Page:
Simmons Intellectual Property Attorney to Present at AAJ Conference

What to Do When the Best Evidence is in the Hands of Someone Else

Jo Anna Pollock, an intellectual property attorney, has been selected as a speaker during the AAJ’s Litigation at Sunrise series, presented during the Annual Convention on July 13 in New York City. Her presentation is called “Discovering Facts from Third Parties: When the Best Evidence is in the Hands of Someone Else.”


She will provide attendees with best practice guidelines for subpoenaing outside parties that she’s developed from her experience at Simmons Hanly Conroy.

“Unless you serve a non-party subpoena, you will not obtain the game-changing evidence,” she said. “While regular discovery protocols apply to non-parties on paper, the reality is that courts are reluctant to impose a burden on the non-parties. If you don’t enforce your subpoena correctly, you’ll never see the critical evidence.”

Her approach to handling subpoenas has led to significant success over the years. Only after obtaining key evidence from non-parties, that could not be obtained from the defendants, was she able to conclusively establish copyright and patent infringement. The defendants promptly settled when faced with the damaging evidence.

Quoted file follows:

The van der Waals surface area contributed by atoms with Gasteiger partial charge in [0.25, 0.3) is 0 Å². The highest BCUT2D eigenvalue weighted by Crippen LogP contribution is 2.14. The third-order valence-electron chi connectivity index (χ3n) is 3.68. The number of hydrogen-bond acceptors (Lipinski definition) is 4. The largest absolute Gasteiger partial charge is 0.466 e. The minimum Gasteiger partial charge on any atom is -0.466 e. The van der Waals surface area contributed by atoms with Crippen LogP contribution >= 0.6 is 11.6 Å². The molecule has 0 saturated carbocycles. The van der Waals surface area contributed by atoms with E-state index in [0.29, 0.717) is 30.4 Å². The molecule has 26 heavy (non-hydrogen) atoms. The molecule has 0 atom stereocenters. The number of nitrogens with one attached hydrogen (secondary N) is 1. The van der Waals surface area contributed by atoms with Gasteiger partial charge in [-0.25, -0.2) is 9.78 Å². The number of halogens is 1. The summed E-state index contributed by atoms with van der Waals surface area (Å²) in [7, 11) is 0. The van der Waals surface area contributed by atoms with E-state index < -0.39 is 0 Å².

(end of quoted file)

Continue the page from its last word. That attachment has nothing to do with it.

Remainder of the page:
“Most attorneys are familiar with non-party subpoenas,” Pollock said. “But many believe the delay and cost they can cause is not worth the hassle.”

The challenge with approaching a non-party is they don’t care about you, about your client, and, especially, not about the case. Sending a cold subpoena doesn’t make them care, Pollock said. It is just another headache added to their already busy lives.

Pollock recommends first contacting the company as a courtesy or sending a courteous cover letter inviting the non-party to contact you. Explain the situation and that you’ll do your best to minimize the disruption the subpoena will cause to their daily routine. Get them to care, by making them understand that the faster your job is done, the sooner they can go back to normal.

“If you approach the non-party demanding a fishing expedition, you will face an uphill battle and will likely lose if pressed to enforce your subpoena in court,” she said. Simply spending time on the phone negotiating the subpoena’s scope has helped Pollock avoid having the non-party subpoenas tangled up in another court’s jurisdiction, which increase costs and delay the case.

Being polite is not the only tip Pollock will share during her presentation. She will further explain the costs and who is responsible for them. She will also review best practices as outlined by current case law and talk about successful strategies that have helped her.